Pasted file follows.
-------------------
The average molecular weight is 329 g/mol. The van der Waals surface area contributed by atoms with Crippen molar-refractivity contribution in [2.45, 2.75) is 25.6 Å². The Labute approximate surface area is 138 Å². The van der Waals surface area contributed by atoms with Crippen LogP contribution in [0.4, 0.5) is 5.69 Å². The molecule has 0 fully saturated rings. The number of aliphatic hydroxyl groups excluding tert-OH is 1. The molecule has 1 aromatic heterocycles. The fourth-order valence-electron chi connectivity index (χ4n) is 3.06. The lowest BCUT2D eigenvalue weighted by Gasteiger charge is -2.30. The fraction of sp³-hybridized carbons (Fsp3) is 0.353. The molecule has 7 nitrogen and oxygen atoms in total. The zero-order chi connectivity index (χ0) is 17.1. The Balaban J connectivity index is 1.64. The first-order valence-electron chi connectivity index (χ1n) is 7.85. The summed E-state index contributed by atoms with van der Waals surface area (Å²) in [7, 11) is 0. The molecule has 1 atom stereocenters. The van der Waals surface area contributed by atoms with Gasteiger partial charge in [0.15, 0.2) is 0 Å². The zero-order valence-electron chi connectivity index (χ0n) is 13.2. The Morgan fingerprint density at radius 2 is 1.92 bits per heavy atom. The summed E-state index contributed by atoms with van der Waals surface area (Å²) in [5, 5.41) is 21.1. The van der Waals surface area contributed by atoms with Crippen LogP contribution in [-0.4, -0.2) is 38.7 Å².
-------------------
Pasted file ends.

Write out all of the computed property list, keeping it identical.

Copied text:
The average molecular weight is 329 g/mol. The van der Waals surface area contributed by atoms with Crippen molar-refractivity contribution in [2.45, 2.75) is 25.6 Å². The Labute approximate surface area is 138 Å². The van der Waals surface area contributed by atoms with Crippen LogP contribution in [0.4, 0.5) is 5.69 Å². The molecule has 0 fully saturated rings. The number of aliphatic hydroxyl groups excluding tert-OH is 1. The molecule has 1 aromatic heterocycles. The fourth-order valence-electron chi connectivity index (χ4n) is 3.06. The lowest BCUT2D eigenvalue weighted by Gasteiger charge is -2.30. The fraction of sp³-hybridized carbons (Fsp3) is 0.353. The molecule has 7 nitrogen and oxygen atoms in total. The zero-order chi connectivity index (χ0) is 17.1. The Balaban J connectivity index is 1.64. The first-order valence-electron chi connectivity index (χ1n) is 7.85. The summed E-state index contributed by atoms with van der Waals surface area (Å²) in [7, 11) is 0. The molecule has 1 atom stereocenters. The van der Waals surface area contributed by atoms with Gasteiger partial charge in [0.15, 0.2) is 0 Å². The zero-order valence-electron chi connectivity index (χ0n) is 13.2. The Morgan fingerprint density at radius 2 is 1.92 bits per heavy atom. The summed E-state index contributed by atoms with van der Waals surface area (Å²) in [5, 5.41) is 21.1. The van der Waals surface area contributed by atoms with Crippen LogP contribution in [-0.4, -0.2) is 38.7 Å².